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I have this bean in application scope.

public class User {
    private UICommand link;
    private String name;
    public User(){
        System.out.println("User.User()");
        name = "Test Link";
    }

    public UICommand getLink() {
        System.out.println("User.getLink()");
        System.out.println(link==null?"link is null":"link is not null");
        return link;
    }
    public void setLink(UICommand link) {
        System.out.println("User.setLink()");
        this.link = link;
        System.out.println("link: "+link.toString());
    }
    public void change(){
        System.out.println("User.change()");
    }
    //setter and getter for name
}

I have this jsf on jsp page.

<f:view>
<h:form>
<h:commandLink binding="#{user.link}" action="#{user.change}" value="#{user.name}"/>
</h:form>
</f:view>

I thought that the UICommand object would be reused (by sending the serialized state of the object along with the HTML output) and thus maintain the state and binding. But I get this sysoutput.

//When page loads
User.User()
User.getLink()
link is null
User.setLink()
link: javax.faces.component.html.HtmlCommandLink@14e4ce7

//when user clicks the link 
User.setLink()
link: javax.faces.component.html.HtmlCommandLink@6fcc9c
User.change()

UICommand object is different each time the user clicks the link!!! Also i believe getLink() runs only once when that object is first loaded on page but if that's the case then the page woudn't reflect the latest UICommand object!

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marked as duplicate by BalusC, 宮本 武蔵, Christoph, CanSpice, Alex Feb 28 '13 at 18:23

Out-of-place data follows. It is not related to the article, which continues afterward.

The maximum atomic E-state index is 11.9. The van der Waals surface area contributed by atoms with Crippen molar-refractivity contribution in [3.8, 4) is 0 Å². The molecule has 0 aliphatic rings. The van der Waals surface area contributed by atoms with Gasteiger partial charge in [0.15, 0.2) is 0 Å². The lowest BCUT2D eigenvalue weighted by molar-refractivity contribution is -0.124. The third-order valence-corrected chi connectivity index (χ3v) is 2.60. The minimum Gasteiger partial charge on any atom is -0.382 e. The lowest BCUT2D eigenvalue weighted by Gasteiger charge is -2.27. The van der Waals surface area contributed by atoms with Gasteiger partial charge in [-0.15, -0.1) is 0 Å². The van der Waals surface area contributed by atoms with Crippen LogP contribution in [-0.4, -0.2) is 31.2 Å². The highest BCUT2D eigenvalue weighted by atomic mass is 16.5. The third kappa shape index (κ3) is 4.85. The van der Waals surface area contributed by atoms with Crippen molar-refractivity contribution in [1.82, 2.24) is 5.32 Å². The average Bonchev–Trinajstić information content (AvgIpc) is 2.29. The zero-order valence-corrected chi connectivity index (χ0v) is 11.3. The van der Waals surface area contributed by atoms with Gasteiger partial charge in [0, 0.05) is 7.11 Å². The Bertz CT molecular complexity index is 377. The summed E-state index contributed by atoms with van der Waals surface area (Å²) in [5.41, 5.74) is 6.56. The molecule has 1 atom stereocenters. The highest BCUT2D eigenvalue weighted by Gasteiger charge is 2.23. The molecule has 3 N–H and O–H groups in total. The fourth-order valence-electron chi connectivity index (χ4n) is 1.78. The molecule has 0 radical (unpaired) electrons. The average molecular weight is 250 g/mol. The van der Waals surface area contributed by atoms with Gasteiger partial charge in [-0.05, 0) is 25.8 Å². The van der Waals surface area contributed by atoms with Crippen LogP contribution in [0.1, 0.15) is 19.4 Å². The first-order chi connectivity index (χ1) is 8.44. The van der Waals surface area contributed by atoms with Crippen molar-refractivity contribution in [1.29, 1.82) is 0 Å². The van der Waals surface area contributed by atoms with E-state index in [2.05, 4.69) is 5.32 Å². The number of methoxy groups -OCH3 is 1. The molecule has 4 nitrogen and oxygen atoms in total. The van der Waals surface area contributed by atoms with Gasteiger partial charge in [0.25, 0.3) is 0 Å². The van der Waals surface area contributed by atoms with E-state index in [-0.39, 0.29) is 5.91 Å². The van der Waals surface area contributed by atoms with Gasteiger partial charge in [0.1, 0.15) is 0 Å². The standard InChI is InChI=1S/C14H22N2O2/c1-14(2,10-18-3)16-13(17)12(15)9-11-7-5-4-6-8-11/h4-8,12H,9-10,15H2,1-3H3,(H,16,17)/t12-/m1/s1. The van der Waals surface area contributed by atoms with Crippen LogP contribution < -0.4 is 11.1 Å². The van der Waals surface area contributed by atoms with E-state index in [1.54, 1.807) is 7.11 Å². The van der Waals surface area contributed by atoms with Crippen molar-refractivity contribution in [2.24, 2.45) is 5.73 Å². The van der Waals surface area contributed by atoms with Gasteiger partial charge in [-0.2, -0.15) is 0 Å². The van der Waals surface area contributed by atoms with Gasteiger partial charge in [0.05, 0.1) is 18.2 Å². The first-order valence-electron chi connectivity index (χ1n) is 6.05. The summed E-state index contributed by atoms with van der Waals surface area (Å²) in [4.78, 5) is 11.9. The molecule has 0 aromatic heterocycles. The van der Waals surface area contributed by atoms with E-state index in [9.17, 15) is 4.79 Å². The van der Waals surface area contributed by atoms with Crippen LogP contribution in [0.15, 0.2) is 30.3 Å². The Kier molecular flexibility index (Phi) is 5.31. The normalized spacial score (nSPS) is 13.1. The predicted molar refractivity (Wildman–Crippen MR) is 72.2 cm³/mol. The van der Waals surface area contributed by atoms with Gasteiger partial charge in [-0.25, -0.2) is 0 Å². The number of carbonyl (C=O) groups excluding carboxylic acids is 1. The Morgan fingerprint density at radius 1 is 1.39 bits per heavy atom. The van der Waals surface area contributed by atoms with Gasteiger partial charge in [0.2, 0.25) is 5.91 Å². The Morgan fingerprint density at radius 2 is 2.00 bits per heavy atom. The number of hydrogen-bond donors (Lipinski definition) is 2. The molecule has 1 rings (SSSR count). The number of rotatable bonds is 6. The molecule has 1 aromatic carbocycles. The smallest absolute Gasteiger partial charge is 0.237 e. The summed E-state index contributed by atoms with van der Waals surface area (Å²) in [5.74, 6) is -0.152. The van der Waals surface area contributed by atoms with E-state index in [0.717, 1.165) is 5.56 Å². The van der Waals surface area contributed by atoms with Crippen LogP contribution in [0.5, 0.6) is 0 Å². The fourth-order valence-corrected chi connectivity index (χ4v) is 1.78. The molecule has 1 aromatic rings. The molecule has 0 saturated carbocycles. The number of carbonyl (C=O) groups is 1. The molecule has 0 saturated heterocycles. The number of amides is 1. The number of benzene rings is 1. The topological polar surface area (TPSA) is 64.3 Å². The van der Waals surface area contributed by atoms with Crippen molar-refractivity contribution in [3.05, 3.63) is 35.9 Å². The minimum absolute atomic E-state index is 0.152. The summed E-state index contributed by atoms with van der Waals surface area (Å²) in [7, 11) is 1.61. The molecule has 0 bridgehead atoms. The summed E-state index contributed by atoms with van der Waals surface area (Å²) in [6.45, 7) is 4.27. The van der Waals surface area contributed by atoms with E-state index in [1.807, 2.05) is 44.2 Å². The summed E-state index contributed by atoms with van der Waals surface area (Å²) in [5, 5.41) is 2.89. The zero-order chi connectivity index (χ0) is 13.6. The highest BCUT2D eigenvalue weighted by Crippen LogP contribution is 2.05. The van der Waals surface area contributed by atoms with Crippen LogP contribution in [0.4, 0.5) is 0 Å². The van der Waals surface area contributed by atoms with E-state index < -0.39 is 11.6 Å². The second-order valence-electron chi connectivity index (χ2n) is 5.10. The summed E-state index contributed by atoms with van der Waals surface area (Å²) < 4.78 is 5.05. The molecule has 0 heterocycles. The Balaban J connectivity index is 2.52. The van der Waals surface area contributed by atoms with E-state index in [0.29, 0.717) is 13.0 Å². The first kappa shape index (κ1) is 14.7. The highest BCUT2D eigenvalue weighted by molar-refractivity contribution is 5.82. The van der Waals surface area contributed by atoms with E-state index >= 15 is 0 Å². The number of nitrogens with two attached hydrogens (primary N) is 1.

This question has been asked before and already has an answer. If those answers do not fully address your question, please ask a new question.

    
Do you really need binding? In my humble opinion it is not a good idea to use bindings and values at the same time. –  András Tóth Feb 23 '13 at 7:48
    
it's just for learning purpose –  John Feb 23 '13 at 8:25
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1 Answer

No, each time the component tree is built/restored, you get completely new instances of UICommand. But these instances restore their state from the JSF state saving mechanism.

But you shouldn't use bindings intensively. There is almost never a good reason to do so. If you do so, always use request scope for the bean, because you will run into problems otherwise.

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how does it maintain state if it create new instances of UICommand? –  John Feb 23 '13 at 8:51
1  
They implement an interface called StateHolder. The interface contains saveState() and restoreState() methods. See: docs.oracle.com/javaee/6/api/javax/faces/component/… –  chkal Feb 23 '13 at 9:51
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